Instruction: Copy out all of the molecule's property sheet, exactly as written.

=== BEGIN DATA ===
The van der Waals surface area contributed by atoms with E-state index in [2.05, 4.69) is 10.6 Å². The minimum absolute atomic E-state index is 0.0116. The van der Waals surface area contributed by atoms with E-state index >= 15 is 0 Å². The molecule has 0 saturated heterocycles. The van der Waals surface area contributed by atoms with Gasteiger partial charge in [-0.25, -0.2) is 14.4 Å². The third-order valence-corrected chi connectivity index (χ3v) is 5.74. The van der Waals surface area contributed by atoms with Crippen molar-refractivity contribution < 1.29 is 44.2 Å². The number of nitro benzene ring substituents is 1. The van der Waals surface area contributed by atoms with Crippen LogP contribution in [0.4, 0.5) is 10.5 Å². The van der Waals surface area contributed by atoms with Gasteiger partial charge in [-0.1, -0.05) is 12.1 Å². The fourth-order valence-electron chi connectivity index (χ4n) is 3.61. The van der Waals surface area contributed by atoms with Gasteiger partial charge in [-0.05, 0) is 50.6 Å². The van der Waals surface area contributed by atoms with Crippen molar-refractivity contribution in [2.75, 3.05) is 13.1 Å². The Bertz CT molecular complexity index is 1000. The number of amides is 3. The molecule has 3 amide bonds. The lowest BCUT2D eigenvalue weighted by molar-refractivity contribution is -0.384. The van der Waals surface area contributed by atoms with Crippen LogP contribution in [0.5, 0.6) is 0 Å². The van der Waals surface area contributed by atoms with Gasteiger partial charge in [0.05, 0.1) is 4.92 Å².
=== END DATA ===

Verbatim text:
The van der Waals surface area contributed by atoms with E-state index in [2.05, 4.69) is 10.6 Å². The minimum absolute atomic E-state index is 0.0116. The van der Waals surface area contributed by atoms with E-state index >= 15 is 0 Å². The molecule has 0 saturated heterocycles. The van der Waals surface area contributed by atoms with Gasteiger partial charge in [-0.25, -0.2) is 14.4 Å². The third-order valence-corrected chi connectivity index (χ3v) is 5.74. The van der Waals surface area contributed by atoms with Crippen molar-refractivity contribution < 1.29 is 44.2 Å². The number of nitro benzene ring substituents is 1. The van der Waals surface area contributed by atoms with Crippen LogP contribution in [0.4, 0.5) is 10.5 Å². The van der Waals surface area contributed by atoms with Gasteiger partial charge in [-0.1, -0.05) is 12.1 Å². The fourth-order valence-electron chi connectivity index (χ4n) is 3.61. The van der Waals surface area contributed by atoms with Gasteiger partial charge in [-0.05, 0) is 50.6 Å². The van der Waals surface area contributed by atoms with Crippen molar-refractivity contribution in [2.75, 3.05) is 13.1 Å². The Bertz CT molecular complexity index is 1000. The number of amides is 3. The molecule has 3 amide bonds. The lowest BCUT2D eigenvalue weighted by molar-refractivity contribution is -0.384. The van der Waals surface area contributed by atoms with Crippen LogP contribution in [0.5, 0.6) is 0 Å². The van der Waals surface area contributed by atoms with Gasteiger partial charge in [0.05, 0.1) is 4.92 Å².